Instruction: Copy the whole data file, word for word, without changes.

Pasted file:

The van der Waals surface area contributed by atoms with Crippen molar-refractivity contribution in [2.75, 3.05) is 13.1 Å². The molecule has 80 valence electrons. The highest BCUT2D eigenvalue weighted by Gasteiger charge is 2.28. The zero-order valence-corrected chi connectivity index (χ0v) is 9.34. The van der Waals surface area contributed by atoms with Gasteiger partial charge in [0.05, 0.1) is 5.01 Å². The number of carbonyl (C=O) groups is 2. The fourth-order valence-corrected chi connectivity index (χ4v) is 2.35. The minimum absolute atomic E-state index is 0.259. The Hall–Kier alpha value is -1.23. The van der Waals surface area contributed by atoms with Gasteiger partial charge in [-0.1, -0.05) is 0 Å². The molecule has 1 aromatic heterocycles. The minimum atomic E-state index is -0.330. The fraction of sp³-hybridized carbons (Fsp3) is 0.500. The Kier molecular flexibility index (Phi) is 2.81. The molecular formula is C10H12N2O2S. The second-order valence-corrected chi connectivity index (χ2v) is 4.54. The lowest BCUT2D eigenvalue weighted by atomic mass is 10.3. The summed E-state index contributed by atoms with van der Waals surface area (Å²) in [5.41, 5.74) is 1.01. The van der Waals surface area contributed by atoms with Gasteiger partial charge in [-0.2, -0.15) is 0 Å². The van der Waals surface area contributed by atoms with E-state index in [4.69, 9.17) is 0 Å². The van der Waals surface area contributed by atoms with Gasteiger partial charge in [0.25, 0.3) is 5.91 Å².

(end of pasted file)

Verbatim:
The van der Waals surface area contributed by atoms with Crippen molar-refractivity contribution in [2.75, 3.05) is 13.1 Å². The molecule has 80 valence electrons. The highest BCUT2D eigenvalue weighted by Gasteiger charge is 2.28. The zero-order valence-corrected chi connectivity index (χ0v) is 9.34. The van der Waals surface area contributed by atoms with Gasteiger partial charge in [0.05, 0.1) is 5.01 Å². The number of carbonyl (C=O) groups is 2. The fourth-order valence-corrected chi connectivity index (χ4v) is 2.35. The minimum absolute atomic E-state index is 0.259. The Hall–Kier alpha value is -1.23. The van der Waals surface area contributed by atoms with Gasteiger partial charge in [-0.1, -0.05) is 0 Å². The molecule has 1 aromatic heterocycles. The minimum atomic E-state index is -0.330. The fraction of sp³-hybridized carbons (Fsp3) is 0.500. The Kier molecular flexibility index (Phi) is 2.81. The molecular formula is C10H12N2O2S. The second-order valence-corrected chi connectivity index (χ2v) is 4.54. The lowest BCUT2D eigenvalue weighted by atomic mass is 10.3. The summed E-state index contributed by atoms with van der Waals surface area (Å²) in [5.41, 5.74) is 1.01. The van der Waals surface area contributed by atoms with Gasteiger partial charge in [-0.2, -0.15) is 0 Å². The van der Waals surface area contributed by atoms with E-state index in [4.69, 9.17) is 0 Å². The van der Waals surface area contributed by atoms with Gasteiger partial charge in [0.25, 0.3) is 5.91 Å².